Policy makers have a strange bias. Because small businesses employ a lot of people, our elected officials favor programs that help entrepreneurs start new companies. But they do relatively little to keep small businesses from failing and furloughing their workers, even though existing small companies employ far more people than startups.
First, let me dispense with the false dichotomy that policy makers create to rationalize their focus on startups. Most elected officials associate startups and job creation with small companies and link business closures and job destruction with large companies. However, 99.7 percent of all employers are small businesses. That means virtually all companies being started and shuttered are small.
A decline in the number of startups and an increase in the number of businesses going under are both bad for employment. But keeping businesses in operation has a much bigger effect on employment than helping businesses get started.
Indeed, new businesses don't employ enough people to make an appreciable difference in employment. Bureau of Labor Statistics (BLS) data indicates that only 2.6 percent of private-sector employment is in establishments less than a year old. Even if we could figure out a way to double the number of businesses being founded--and the economic brain trust in Washington doesn't seem to know how to accomplish that--it still would provide only 2.8 million more jobs. While that might seem like a lot, the BLS reports that 142.1 million Americans were employed in February 2012.
Moreover, we need more startups to generate the same number of jobs that existing companies provide. BLS data shows that the average new establishment has 5.1 workers, while the average business of any age has 15.8.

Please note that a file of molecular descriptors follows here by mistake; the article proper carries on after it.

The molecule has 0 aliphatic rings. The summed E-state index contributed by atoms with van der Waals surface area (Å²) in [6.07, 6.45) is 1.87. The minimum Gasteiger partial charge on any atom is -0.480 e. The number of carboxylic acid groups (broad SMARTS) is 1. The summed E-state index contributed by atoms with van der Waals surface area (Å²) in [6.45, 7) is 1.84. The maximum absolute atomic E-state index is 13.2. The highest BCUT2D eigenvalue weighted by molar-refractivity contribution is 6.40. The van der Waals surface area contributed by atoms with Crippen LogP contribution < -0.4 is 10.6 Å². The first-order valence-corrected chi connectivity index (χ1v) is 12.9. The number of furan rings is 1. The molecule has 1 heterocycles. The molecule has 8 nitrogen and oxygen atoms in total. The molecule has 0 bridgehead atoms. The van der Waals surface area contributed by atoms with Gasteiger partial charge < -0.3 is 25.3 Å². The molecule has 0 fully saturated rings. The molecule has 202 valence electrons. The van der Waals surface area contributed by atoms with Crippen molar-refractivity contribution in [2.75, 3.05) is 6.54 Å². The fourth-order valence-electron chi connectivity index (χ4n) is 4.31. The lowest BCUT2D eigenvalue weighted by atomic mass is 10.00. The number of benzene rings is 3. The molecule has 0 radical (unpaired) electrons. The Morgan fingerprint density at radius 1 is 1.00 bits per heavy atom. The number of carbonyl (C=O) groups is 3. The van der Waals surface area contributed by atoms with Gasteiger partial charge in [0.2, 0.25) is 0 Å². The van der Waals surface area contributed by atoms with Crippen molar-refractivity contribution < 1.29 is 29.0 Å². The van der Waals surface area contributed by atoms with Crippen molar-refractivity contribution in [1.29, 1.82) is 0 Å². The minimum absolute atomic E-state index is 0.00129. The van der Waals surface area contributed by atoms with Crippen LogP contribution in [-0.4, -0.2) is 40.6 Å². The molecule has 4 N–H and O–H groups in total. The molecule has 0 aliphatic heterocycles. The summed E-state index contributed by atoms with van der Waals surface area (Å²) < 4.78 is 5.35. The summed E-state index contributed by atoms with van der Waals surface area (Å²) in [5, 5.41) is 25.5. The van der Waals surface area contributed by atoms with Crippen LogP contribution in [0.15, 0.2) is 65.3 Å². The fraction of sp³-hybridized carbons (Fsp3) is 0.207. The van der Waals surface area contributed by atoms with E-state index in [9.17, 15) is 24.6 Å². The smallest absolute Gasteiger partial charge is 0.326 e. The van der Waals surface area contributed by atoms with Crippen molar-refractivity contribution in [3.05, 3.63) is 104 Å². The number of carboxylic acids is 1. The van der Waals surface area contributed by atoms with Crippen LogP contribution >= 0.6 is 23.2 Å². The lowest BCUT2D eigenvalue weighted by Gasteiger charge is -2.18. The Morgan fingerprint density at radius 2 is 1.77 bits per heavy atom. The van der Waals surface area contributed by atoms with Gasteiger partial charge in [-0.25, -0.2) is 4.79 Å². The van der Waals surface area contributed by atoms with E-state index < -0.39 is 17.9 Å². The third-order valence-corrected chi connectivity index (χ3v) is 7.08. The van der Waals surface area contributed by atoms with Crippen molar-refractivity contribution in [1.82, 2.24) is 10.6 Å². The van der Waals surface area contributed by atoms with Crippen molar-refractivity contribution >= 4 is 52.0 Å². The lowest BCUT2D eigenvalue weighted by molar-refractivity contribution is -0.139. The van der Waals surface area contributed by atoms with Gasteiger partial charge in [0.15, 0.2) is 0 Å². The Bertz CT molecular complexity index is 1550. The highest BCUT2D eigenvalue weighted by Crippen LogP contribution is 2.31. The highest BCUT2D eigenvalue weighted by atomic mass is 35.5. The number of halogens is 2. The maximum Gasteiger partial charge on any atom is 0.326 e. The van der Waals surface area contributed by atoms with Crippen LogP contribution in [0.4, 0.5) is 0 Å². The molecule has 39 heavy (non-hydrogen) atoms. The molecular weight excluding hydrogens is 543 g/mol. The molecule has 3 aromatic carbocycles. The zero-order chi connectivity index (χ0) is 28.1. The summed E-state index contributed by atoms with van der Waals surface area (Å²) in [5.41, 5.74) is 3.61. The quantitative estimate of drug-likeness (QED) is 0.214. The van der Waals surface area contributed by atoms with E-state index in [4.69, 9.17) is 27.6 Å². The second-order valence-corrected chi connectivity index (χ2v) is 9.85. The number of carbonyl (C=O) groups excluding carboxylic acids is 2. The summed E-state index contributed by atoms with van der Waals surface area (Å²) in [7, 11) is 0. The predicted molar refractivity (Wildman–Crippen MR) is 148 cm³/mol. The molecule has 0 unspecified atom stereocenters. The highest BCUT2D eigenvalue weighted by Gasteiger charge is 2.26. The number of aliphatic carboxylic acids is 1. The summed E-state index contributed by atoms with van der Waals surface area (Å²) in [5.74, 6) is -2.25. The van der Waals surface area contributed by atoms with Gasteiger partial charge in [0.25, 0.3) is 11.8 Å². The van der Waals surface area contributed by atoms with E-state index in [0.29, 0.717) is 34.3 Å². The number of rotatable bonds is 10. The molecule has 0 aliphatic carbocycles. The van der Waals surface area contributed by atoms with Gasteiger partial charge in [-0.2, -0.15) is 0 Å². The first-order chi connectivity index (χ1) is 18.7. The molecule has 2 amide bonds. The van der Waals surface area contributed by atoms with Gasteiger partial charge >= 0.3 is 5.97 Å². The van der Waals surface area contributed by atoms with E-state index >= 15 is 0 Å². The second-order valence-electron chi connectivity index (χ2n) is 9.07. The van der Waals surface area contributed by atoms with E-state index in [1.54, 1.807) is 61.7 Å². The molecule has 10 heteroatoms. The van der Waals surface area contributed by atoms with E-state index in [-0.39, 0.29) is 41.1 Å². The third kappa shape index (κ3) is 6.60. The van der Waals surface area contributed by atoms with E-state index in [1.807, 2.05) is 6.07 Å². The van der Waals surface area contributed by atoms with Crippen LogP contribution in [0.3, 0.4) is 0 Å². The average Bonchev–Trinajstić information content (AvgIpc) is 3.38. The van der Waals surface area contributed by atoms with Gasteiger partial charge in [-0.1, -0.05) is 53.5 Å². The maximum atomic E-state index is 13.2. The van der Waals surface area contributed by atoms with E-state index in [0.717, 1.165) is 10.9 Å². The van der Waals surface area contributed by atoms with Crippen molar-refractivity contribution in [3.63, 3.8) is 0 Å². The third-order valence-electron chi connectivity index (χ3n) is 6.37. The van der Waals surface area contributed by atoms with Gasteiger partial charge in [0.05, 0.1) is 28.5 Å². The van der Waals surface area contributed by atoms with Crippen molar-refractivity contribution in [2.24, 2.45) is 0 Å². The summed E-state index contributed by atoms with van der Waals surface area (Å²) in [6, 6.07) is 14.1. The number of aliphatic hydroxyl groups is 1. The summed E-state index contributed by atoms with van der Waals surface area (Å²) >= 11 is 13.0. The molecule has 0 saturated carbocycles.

Because jobs are destroyed when businesses shut down, their survival is obviously crucial to ensuring future employment. But new firms are less likely to survive than existing ones. As I have noted elsewhere, a brand new employer has only a 45 percent chance of being in business five years later, while a five-year-old company has a 64 percent chance. That means for both companies to have the same number of employees in five years, the average new business would need 1.4 times as many workers as the average five-year-old business.
If new businesses grew faster than existing companies, they might make up for this difference in failure rates. But they don't. Research by Zoltan Acs, university professor at the School of Public Policy at George Mason University, and colleagues shows that the average age of rapidly growing businesses is 25.
If our public-policy goal is employment, we would be better off reallocating some of the resources we devote to helping people start businesses to keeping existing ones going. There are many ways we could do this, but let me give just two examples. Small-business development centers could spend less time teaching would-be entrepreneurs how to write business plans and more time showing existing business owners how to manage their cash flow. The Small Business Administration could remove its bias toward guaranteeing loans to new businesses and offer its guarantees more equitably across small businesses of all ages.
Unfortunately, the belief that new-is-always-better has kept us from adopting the best public policy toward small business.
The author is an Entrepreneur contributor. The opinions expressed are those of the writer.
Scott Shane is the A. Malachi Mixon III professor of entrepreneurial studies at Case Western Reserve University. His books include Illusions of Entrepreneurship: The Costly Myths That Entrepreneurs, Investors, and Policy Makers Live by (Yale University Press, 2008) and Finding Fertile Ground: Identifying Extraordinary Opportunities for New Businesses (Pearson Prentice Hall, 2005).